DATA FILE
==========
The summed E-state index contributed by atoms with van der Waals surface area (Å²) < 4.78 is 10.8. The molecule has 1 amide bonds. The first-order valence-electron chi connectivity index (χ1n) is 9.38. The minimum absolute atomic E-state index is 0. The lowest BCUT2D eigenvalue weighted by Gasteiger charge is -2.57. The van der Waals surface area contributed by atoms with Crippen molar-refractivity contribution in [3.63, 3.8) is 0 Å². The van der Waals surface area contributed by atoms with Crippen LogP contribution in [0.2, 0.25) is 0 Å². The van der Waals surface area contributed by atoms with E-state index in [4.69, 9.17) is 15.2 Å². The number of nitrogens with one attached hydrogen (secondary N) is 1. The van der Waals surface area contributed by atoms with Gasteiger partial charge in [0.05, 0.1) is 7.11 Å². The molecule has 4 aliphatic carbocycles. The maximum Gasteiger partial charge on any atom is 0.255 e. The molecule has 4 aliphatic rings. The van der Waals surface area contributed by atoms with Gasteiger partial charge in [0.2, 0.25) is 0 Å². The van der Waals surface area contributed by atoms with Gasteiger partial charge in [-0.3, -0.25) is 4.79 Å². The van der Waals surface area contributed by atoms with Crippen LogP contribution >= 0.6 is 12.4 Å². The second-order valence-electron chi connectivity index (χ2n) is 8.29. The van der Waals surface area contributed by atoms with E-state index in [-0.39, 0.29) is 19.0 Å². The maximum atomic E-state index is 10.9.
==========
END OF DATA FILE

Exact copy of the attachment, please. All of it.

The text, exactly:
The summed E-state index contributed by atoms with van der Waals surface area (Å²) < 4.78 is 10.8. The molecule has 1 amide bonds. The first-order valence-electron chi connectivity index (χ1n) is 9.38. The minimum absolute atomic E-state index is 0. The lowest BCUT2D eigenvalue weighted by Gasteiger charge is -2.57. The van der Waals surface area contributed by atoms with Crippen molar-refractivity contribution in [3.63, 3.8) is 0 Å². The van der Waals surface area contributed by atoms with Crippen LogP contribution in [0.2, 0.25) is 0 Å². The van der Waals surface area contributed by atoms with E-state index in [4.69, 9.17) is 15.2 Å². The number of nitrogens with one attached hydrogen (secondary N) is 1. The van der Waals surface area contributed by atoms with Gasteiger partial charge in [0.05, 0.1) is 7.11 Å². The molecule has 4 aliphatic carbocycles. The maximum Gasteiger partial charge on any atom is 0.255 e. The molecule has 4 aliphatic rings. The van der Waals surface area contributed by atoms with Gasteiger partial charge in [0.2, 0.25) is 0 Å². The van der Waals surface area contributed by atoms with Gasteiger partial charge in [-0.3, -0.25) is 4.79 Å². The van der Waals surface area contributed by atoms with Crippen LogP contribution >= 0.6 is 12.4 Å². The second-order valence-electron chi connectivity index (χ2n) is 8.29. The van der Waals surface area contributed by atoms with E-state index in [-0.39, 0.29) is 19.0 Å². The maximum atomic E-state index is 10.9.